Tag Archives: financial planning

Jobs disappearing. Is yours?

Have you noticed how the world is changing? Well, duhh, you might say, but I am referring to job opportunities. If you are fortunate enough to live in an area where the unemployment rate is low, good for you! Even so, you may not have thought about the jobs that are being phased out, being replaced by technology. It troubles me that people think it is a wonderful and quick convenience, and although that is true it also is taking away jobs that real people do – or used to do. 

I found this interesting article on Yahoo.com called Top 10 dead-end jobs on their way to extinction. From it I excerpted a couple of lists for you to see, but do go to the actual article and check out what else it says.

The 10 jobs that won’t exist in 10 years include:

  • Social Media Expert
  • Taxi Dispatcher
  • Toll Booth Operator
  • Retail Cashier
  • Word Processor / Typist
  • Switchboard Operator
  • Photo Finisher
  • Postal Worker
  • Video Store Clerk
  • Print Journalist

5 fast-declining careers

  • People Greeter
  • Photo Laboratory Associate
  • Head Cashier
  • Data Entry Clerk
  • Courier

Of course, with the decline of some jobs there is the rise of others.

5 fast-growing careers

  • Financial Advisor
  • Representative Financial Service
  • Field Sales Representative
  • Sales Associate
  • Social Worker

empty pockets

I also am concerned about people, especially young people, who have no understanding or preparation in place for retirement. It is never too early to start putting money away for that because the way the economy is going with prices going higher and higher, who is going to be able to live without something in place? And NO, the government will not be able to carry us. Even if there is an Old Age pension in place for you it will be such a small amount that if you are counting on that to live on you will find yourself under the poverty line, with barely enough to cover anything. Seriously, go see a financial advisor and check out what I’m saying.

Okay, that’s my rant for today!

Have you found your job being phased out? Is your job on the list? Do you feel okay about your financial future?

PS. If you are a writer, can you live off your earnings from writing, or will it provide enough of a supplement for you to live comfortably or even help pay the bills?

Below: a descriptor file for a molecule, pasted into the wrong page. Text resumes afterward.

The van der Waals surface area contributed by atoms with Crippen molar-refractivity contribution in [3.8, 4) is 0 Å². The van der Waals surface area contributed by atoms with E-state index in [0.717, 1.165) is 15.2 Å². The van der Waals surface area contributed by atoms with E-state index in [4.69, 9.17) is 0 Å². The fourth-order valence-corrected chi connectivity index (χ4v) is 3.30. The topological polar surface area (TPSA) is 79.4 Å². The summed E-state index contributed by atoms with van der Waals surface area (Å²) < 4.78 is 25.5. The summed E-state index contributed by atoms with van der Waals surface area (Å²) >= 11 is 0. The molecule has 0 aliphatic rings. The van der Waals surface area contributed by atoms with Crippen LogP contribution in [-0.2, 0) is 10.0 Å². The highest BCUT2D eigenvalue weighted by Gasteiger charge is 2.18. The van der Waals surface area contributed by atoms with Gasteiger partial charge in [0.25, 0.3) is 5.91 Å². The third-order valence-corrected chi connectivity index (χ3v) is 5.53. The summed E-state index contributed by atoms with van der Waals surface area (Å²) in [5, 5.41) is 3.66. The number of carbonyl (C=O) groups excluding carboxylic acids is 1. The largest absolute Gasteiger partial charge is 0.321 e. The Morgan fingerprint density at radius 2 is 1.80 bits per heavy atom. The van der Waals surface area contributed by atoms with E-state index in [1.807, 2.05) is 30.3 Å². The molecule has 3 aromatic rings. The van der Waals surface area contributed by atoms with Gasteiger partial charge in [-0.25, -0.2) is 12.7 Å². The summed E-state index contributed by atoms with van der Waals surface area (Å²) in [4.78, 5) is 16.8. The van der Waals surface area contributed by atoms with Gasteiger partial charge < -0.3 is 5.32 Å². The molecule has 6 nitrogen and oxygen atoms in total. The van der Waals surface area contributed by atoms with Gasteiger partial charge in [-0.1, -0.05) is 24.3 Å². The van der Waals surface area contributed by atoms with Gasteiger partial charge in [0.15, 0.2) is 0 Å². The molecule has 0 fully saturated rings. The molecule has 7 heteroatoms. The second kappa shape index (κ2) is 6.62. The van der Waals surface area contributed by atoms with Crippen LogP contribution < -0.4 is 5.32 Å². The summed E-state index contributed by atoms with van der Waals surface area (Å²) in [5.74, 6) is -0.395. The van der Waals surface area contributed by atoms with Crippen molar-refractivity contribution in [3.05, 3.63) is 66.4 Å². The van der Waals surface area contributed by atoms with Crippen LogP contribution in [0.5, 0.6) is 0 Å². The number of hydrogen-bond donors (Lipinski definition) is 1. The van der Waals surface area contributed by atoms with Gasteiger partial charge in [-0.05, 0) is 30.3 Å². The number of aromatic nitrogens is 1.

Thanks for reading, and … Creative Musings!  🙂

 

Book Review: Dollars & Uncommon Sense: Basic training for your money – by Steve Repak, CFP

Book: Dollars & Uncommon Sense: Basic training for your money
Author: Steve Repak, CFP
Publisher: RFS Publishing
Date: January 2, 2012
Genre: Non-Fiction; Personal Finance
Pages: 166; paperback
Price: $14.95
My Rating: Excellent for anyone wanting to get out of debt and have enough to live on now and in retirement.

 

I received this book from Library Thing in exchange for an honest review.

I am so glad I was given the opportunity to read this book! With clarity and ordinary language, Steve Repak shares from experience how to get out of debt, how to save money and still have enough to live on, and how to prepare for a financially secure retirement – starting now.

In Dollars and Uncommon Sense you will find sound information and advice. The author, who is now a successful financial adviser, came out of the army with over $32,000 in credit card debt. He struggled to break free of that and eventually figured out how to efficiently pay it all off and still get ahead. In his well-written book – which is as easy to read as it would be to sit down and talk with him – he tells it how it is while helping the reader set up a plan for wise financial transformation. At the end of each chapter is a summary of the main points.

Part 1: Basic Training

Chapter 1 – Change the Way You Think

Chapter 2 – Build Your Foundations

Part 2: Spending

Chapter 3 – Principle: If You Spend Less, You Will Have More

Chapter 4 – Priorities: Give, Pay Yourself, Pay Everybody Else

Chapter 5 – Plan: A Plan for Your Paycheck

Part 3: Debt

Chapter 6 – Principle: Debt Puts Your Financial Health at Risk

Chapter 7 – Priorities: Quit Charging and Start Saving

Chapter 8 – Plan: Uncommon Sense Steps for Getting out of Debt

Part 4: Saving and Investing

Chapter 9 – Principle: It Doesn’t Take a Million to Make a Million

Chapter 10 – Priorities: “Life Happens,” Then “I Quit!”

Chapter 11 – Plan: Invest in Your Future

At the end, Steve Repak has a section called Useful Websites, a Glossary of the words perhaps hard to understand, and Worksheets that can also be downloaded from his own website. He seems to have made every attempt in this book to help the reader understand how debt can be handled, and how to live with adequate funds while also saving for  enough to live on comfortably in retirement.

It is never too late to apply his methods. For anyone too young to even be considering retirement, this is the very time to begin the plan! You won’t regret it.

Dollars & Uncommon Sense: Basic Training for Your Money is not a book to read, say “that was helpful,” and lay aside. This is a book with a step-by-step strategy to live free of the burden of debt and the worry of ‘will I have enough to live on?’ I urge you to “take the steps necessary to change your financial future.”

You can find Dollars & Uncommon Sense: Basic Training for Your Money listed on my BUY THE BOOK! page.

Thanks for reading, and … Creative Musings! 🙂